Sasha Bezzubov and Jessica Sucher The Searchers
Front Room Gallery April 11 – May 4, 2008
Every culture has its voyeurs, but somehow it is more horribly acute to see members of our own society peering in at another; sexual tourism in Thailand seems more interesting than sexual tourism in Las Vegas. We either naively idealize this other land and its people, or use them to fill our own low or impenetrable needs. Our longings reflect what we’re not finding at home more than anything real about the object of our hungry gaze.
Decades after the whole Beatles soap opera, the subculture of Westerners seeking enlightenment in India might seem ripe for lampooning, but in their pellucid photos of temples and meditation centers, Sasha Bezzubov and Jessica Sucher create images that feel almost uninflected by subjectivity, as much as we know that that’s impossible. Beautifully executed from large-format negatives, the photos draw the viewer in both to examine their highly detailed images and to offer up a resistance to real knowledge or interpretation. Often Bezzubov and Sucher choose a view from outside a door or at its threshold, looking at scenes that seem somewhere in the middle of a story, neither an exposition nor a concluding statement. The radiantly beautiful Osho No Dimensions Meditation shows people in robes on a floor in a bare room, utterly prostrate in a way that could be interpreted as exhaustion, supplication, or even joy. Shrine focuses on a large placard with a photo of the guru Osho; the luxurious and empty meditation room behind it looks more like a spa than a shrine. The odd elusiveness of images that are otherwise full of information echoes the insatiable nature of the tourist’s desire, built upon distance and incomprehension. If Nirvana is located in Bodh Gaya or Bangkok, to Bodh Gaya or Bangkok we must return and return.
Bezzubov and Sucher’s take is refreshing in that, being already one layer removed—in depicting a world that is, as it were, facing away from the camera to look at another world—the clear-eyed quality of the photos seems less a smug critical distancing than a simple statement of what was observed: I came, I saw, I made art. They deviate from this method in their large images of some of the Western searchers, who are blanketed in a misty aura, like photos of the gurus at whose feet they kneel. Even so, the portraits don’t feel satirical, and the faces, shadowed by days or weeks of fasting and meditation, really look eerie and invested with magical potency, like ancient blue-eyed gods. The portraits are more satisfying on some level than the other works; there is a sense of relief at seeing something we can size up and judge (because we instinctively know how to read faces), which only shows the difficulty of looking without the easy out of satire, especially when it comes to some aspect of ourselves that we find disturbing—that has, in some sense, deserted us.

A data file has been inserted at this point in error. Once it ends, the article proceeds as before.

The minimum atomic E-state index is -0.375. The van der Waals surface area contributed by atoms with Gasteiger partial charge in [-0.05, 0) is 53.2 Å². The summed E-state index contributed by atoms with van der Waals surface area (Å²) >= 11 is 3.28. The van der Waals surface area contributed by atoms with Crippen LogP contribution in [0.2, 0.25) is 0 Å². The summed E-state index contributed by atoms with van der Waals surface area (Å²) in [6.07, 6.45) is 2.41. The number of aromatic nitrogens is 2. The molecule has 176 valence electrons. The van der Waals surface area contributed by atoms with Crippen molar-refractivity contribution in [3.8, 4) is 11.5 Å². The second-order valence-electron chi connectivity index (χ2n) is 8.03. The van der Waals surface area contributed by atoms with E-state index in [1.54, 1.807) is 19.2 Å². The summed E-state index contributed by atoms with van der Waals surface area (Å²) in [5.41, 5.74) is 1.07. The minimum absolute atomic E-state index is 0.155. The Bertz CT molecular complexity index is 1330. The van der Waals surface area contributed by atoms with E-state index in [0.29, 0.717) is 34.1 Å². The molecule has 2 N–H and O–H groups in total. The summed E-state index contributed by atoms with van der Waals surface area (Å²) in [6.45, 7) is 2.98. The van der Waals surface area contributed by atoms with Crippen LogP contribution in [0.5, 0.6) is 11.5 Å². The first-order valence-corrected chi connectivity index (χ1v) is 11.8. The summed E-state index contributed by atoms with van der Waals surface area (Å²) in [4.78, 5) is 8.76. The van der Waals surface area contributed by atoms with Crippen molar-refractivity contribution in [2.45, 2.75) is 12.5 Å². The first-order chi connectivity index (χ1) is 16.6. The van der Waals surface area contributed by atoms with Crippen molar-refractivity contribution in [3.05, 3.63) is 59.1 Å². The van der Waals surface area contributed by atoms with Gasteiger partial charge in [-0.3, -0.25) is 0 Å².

Singing in Unison:
Artists Need to Create On the Same Scale That Society Has the Capacity to Destroy
JUNE 2022 | Art
Rail Curatorial Projects is proud to present Singing in Unison: Artists Need to Create on the Same Scale that Society Has the Capacity to Destroy, a multi-venue series of exhibitions that aims to foster social unity in light of the recent political climate and the COVID-19 pandemic. The works shown in these exhibitions exemplify the breadth of the creative world, with artists who are taught and self-taught, young and old, and hailing from every corner of the globe. Singing in Unison is a timely endeavor that celebrates the power of art as a public site to stage programming, including poetry readings, music and dance performances, panel discussions on the subject of democracy, and cooking performances by Rirkrit Tiravanija. All of this is done with the aim of enhancing the art of joining in our various communities and to bring people together.
What Are White People So Afraid Of? Claudia Rankine’s HelpBy Alexis Clements
MARCH 2022 | Theater
Alexis Clements reflects on a trio of works by Claudia Rankinean essay, a book, and a new play starting March 15 at The Sheddissecting how they circle a question that has caught Rankines, and the zeitgeists, attention: why is it so hard for white people to confront their whiteness?
The Asia Society TriennialBy David Carrier, Yung-Wen (Mag) Yao, and Paul Gladston
FEB 2021 | ArtSeen
The exhibitions We Do Not Dream Alone, the inaugural Asia Society Triennial, and Dreaming Together at the New-York Historical Society bring together works by over 40 artists selected from the collections of both institutions in a thoughtful and very welcome showcasing of the work of Asian and Asian-diasporic artists still underrepresented in mainstream Euro-American contexts. At this moment, when the movement of people and even artworks is difficult, the mere existence of this two-museum show is a major accomplishment.
Nuestra Casa: Rediscovering the Treasures of The Hispanic Society Museum & LibraryBy David Carrier
MARCH 2022 | ArtSeen
Because the Hispanic Society is in Washington Heights, Manhattan, it has until recently had a marginal position in the New York art world. Although its only about 75 blocks uptown from the Metropolitan Museum of Art, that can seem a long journey to the busy critic. I, at least, confess that in all my years of reviewing, Id never visited this institution. And so, right now, while the museum is closed for renovations, I came because a selection of the best works is on display. How amazing that it took me all of these years to get uptown to see the best portrait in a New York City museum, Francisco de Goyas The Duchess of Alba (1797).